Ramen Burgers Are Finally Available Nationwide Thanks to Red Robin

03/30/2016 at 04:37 PM ET

Red Robin Ramen Burger
Courtesy Red Robin

It may be a couple years late, but ramen burgers have finally gone national.

The crazy hybrid concoction – which uses pan-fried patties of ramen noodles in lieu of traditional buns – was created by chef Keizo Shimamoto and originally debuted in N.Y.C.’s Smorgasburg in 2013, instantly becoming one of the trendiest foods in the country.

RELATED: Nothing Goes Better with a Ramen Burger than Ramen Fries

In a rather bold move, burger chain Red Robin has taken his innovative concept and adapted it to their restaurants. Their version, called the Red Ramen Burger, includes chili-infused cabbage, carrots, onions, basil, and teriyaki aioli.

“We closely follow emerging trends, and when the ramen burger first debuted, our culinary team worked to develop Red Robin’s take on the foodie favorite, enabling us to be the first to offer it nationally,” the restaurant’s CMO Jonathan Muhtar said in a statement.

The item will be available starting April 4th and will only stick around for a couple months, so get one while you can. (Or, alternatively, you could just make your own at home).

Shay Spence, @chezspence

FILED UNDER: Burgers , Food , Food News , Restaurants

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The Latest Craze in Disco Styles Is See-Through Jeans—but Beware of Foggy Bottoms
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The Latest Craze in Disco Styles Is See-Through Jeans—but Beware of Foggy Bottoms

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On a clear day, you can see forever—or at least that’s the wicked thought behind L.A. designer Agi Berliner’s transparent idea: see-through jeans. Exhibitionists notwithstanding, most folks wear them over bathing suits or as attention-getting evening wear with halters, garter belts and body stockings. Created for the disco crowd, the $34 jeans are selling like, well, hot pants. In just six weeks, 25,000 pairs have already been sold in such major department store chains as Macy’s, Bonwit’s and Saks.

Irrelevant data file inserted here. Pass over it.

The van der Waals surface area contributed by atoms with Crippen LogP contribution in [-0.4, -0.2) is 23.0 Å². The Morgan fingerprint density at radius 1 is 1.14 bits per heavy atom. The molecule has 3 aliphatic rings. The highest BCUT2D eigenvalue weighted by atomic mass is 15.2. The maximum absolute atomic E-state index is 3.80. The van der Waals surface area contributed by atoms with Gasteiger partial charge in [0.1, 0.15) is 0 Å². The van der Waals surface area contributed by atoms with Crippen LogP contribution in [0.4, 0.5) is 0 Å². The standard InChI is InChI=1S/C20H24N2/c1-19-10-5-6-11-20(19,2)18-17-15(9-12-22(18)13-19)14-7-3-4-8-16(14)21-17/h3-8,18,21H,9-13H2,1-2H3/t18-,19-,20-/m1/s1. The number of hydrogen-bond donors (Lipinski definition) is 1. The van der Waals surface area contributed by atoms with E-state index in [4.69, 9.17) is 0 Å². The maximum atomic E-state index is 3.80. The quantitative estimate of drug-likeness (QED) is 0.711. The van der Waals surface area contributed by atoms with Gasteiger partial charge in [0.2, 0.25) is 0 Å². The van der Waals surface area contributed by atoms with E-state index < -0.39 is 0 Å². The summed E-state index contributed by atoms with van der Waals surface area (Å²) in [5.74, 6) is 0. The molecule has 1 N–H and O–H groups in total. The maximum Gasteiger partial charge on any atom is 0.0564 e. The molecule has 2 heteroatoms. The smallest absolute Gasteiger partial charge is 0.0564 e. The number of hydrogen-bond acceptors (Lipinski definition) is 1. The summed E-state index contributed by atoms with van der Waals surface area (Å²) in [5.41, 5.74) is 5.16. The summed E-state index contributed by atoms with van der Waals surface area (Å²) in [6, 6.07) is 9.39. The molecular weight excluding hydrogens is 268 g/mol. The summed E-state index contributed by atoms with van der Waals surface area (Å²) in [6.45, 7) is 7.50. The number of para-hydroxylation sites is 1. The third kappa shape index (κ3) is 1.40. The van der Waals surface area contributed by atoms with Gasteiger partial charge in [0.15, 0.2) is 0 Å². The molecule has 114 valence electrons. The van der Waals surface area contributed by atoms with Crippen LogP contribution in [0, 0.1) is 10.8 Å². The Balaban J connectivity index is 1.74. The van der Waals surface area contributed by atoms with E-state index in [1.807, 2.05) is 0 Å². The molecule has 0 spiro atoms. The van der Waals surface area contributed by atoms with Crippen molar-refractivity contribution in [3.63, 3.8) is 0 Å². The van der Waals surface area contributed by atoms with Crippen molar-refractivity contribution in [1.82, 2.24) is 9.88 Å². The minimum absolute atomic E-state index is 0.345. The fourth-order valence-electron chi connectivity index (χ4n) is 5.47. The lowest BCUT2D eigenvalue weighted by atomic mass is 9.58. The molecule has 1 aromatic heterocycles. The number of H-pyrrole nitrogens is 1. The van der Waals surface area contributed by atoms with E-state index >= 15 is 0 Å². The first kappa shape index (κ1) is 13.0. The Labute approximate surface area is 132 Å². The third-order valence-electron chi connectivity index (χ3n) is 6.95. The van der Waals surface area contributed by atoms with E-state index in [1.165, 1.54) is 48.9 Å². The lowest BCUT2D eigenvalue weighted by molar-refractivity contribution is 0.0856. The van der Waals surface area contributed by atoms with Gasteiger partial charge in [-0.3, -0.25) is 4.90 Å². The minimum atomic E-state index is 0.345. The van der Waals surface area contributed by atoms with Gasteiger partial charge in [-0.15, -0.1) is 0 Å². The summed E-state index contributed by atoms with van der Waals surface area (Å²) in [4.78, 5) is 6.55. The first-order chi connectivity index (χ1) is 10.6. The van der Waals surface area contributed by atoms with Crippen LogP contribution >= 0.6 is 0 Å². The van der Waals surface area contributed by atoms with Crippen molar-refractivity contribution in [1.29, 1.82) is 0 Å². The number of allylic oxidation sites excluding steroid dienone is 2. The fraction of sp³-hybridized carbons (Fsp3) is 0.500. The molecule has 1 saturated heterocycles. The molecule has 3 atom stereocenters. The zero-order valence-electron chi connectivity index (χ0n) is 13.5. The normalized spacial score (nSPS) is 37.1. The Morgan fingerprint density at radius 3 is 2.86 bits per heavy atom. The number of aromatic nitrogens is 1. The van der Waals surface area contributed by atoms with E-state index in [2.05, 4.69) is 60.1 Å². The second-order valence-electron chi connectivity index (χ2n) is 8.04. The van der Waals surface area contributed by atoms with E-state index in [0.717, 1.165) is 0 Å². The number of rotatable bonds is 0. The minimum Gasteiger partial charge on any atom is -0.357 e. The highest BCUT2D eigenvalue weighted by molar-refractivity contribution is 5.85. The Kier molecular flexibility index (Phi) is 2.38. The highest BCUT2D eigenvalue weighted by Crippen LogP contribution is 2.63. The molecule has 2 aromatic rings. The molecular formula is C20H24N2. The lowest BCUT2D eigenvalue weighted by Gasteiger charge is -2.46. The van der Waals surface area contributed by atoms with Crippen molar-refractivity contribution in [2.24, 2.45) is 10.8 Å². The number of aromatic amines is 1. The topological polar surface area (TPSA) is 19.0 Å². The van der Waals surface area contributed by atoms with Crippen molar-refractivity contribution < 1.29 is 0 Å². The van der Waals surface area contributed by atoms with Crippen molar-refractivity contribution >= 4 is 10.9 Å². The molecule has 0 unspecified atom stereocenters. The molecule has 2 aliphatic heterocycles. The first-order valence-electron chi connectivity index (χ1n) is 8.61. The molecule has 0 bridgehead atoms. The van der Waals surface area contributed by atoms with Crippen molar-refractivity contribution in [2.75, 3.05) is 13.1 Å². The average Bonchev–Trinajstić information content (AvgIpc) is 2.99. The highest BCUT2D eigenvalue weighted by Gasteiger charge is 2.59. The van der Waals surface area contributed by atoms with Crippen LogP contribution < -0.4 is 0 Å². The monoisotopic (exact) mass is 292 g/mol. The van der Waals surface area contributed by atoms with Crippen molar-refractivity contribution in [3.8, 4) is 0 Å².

“What’s limiting American designers is that we’re afraid to do something different,” says Berliner, 32, a Hungarian émigré who fled with her family to the U.S. in 1956. Agi thought up the gimmick in London while marveling at the way plastics were being employed by designers of punk fashion. In her L.A. office, where she designs for La Parisienne junior sportswear, Agi spent five days on the phone and six weeks testing to come up with the right plastic.

Agi herself tried out the French-cut jeans with the zipper in front, and quickly found several problems: Some plastics tore away from stitching, others wouldn’t bend and all fogged with perspiration. The ideal material proved to be a vinyl supplied by a bookbinder. The steam was eliminated with a series of vents behind the knees and in the crotch. “They’re no hotter than polyester pants,” claims Agi, “and if you wear them with tights, they won’t stick to your legs.”

Whatever the discomfort and despite the problem of Saturday night feverishness, discomaniacs report one major advantage of the plastic pants: no laundry bills. To keep Berliner’s see-through jeans clear, all the wearer needs is a little Windex.

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Showing 4 comments

Rachel on

Looks nasty!

M Curry on

Looks like the same thing L&L Hawaiian in the islands have been putting out for a couple of years. Way to catch up on a trend Red Robin

oscargoldman on


Who gives a rat’s ass? THIS “ARTICLE” IS NOTHING BUT SPAM.

heh on

i’m more interested in that ginger ale

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